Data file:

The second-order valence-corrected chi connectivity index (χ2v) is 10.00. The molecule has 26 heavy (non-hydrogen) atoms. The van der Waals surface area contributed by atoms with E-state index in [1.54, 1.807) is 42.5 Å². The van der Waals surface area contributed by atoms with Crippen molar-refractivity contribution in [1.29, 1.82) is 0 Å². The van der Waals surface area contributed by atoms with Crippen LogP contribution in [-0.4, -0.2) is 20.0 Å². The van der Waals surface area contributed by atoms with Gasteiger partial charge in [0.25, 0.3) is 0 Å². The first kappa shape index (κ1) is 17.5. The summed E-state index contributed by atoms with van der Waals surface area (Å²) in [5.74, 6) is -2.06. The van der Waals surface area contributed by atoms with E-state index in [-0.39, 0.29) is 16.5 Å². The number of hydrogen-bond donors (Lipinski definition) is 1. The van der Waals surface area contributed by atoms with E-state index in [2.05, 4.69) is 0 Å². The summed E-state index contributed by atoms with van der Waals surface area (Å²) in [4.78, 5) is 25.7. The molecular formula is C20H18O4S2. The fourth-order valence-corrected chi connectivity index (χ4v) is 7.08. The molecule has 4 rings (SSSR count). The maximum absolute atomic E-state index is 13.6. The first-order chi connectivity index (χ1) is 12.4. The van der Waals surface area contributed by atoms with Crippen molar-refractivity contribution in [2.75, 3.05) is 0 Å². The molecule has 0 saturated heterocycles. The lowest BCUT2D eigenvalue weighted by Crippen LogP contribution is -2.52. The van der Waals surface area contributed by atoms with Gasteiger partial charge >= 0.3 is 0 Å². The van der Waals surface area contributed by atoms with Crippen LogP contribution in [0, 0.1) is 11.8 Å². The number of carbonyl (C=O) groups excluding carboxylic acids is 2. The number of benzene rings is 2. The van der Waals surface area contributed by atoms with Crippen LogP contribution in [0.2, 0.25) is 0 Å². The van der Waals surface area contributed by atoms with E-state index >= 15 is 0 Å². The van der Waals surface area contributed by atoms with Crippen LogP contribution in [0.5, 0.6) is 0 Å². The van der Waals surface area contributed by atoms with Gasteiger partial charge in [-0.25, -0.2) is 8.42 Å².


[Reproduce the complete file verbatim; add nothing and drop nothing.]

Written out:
The second-order valence-corrected chi connectivity index (χ2v) is 10.00. The molecule has 26 heavy (non-hydrogen) atoms. The van der Waals surface area contributed by atoms with E-state index in [1.54, 1.807) is 42.5 Å². The van der Waals surface area contributed by atoms with Crippen molar-refractivity contribution in [1.29, 1.82) is 0 Å². The van der Waals surface area contributed by atoms with Crippen LogP contribution in [-0.4, -0.2) is 20.0 Å². The van der Waals surface area contributed by atoms with Gasteiger partial charge in [0.25, 0.3) is 0 Å². The first kappa shape index (κ1) is 17.5. The summed E-state index contributed by atoms with van der Waals surface area (Å²) in [5.74, 6) is -2.06. The van der Waals surface area contributed by atoms with E-state index in [-0.39, 0.29) is 16.5 Å². The number of hydrogen-bond donors (Lipinski definition) is 1. The van der Waals surface area contributed by atoms with E-state index in [2.05, 4.69) is 0 Å². The summed E-state index contributed by atoms with van der Waals surface area (Å²) in [4.78, 5) is 25.7. The molecular formula is C20H18O4S2. The fourth-order valence-corrected chi connectivity index (χ4v) is 7.08. The molecule has 4 rings (SSSR count). The maximum absolute atomic E-state index is 13.6. The first-order chi connectivity index (χ1) is 12.4. The van der Waals surface area contributed by atoms with Crippen molar-refractivity contribution in [2.75, 3.05) is 0 Å². The molecule has 0 saturated heterocycles. The lowest BCUT2D eigenvalue weighted by Crippen LogP contribution is -2.52. The van der Waals surface area contributed by atoms with Gasteiger partial charge >= 0.3 is 0 Å². The van der Waals surface area contributed by atoms with Crippen LogP contribution in [0, 0.1) is 11.8 Å². The number of carbonyl (C=O) groups excluding carboxylic acids is 2. The number of benzene rings is 2. The van der Waals surface area contributed by atoms with Crippen LogP contribution in [0.2, 0.25) is 0 Å². The van der Waals surface area contributed by atoms with E-state index >= 15 is 0 Å². The van der Waals surface area contributed by atoms with Crippen LogP contribution in [0.5, 0.6) is 0 Å². The van der Waals surface area contributed by atoms with Gasteiger partial charge in [-0.25, -0.2) is 8.42 Å².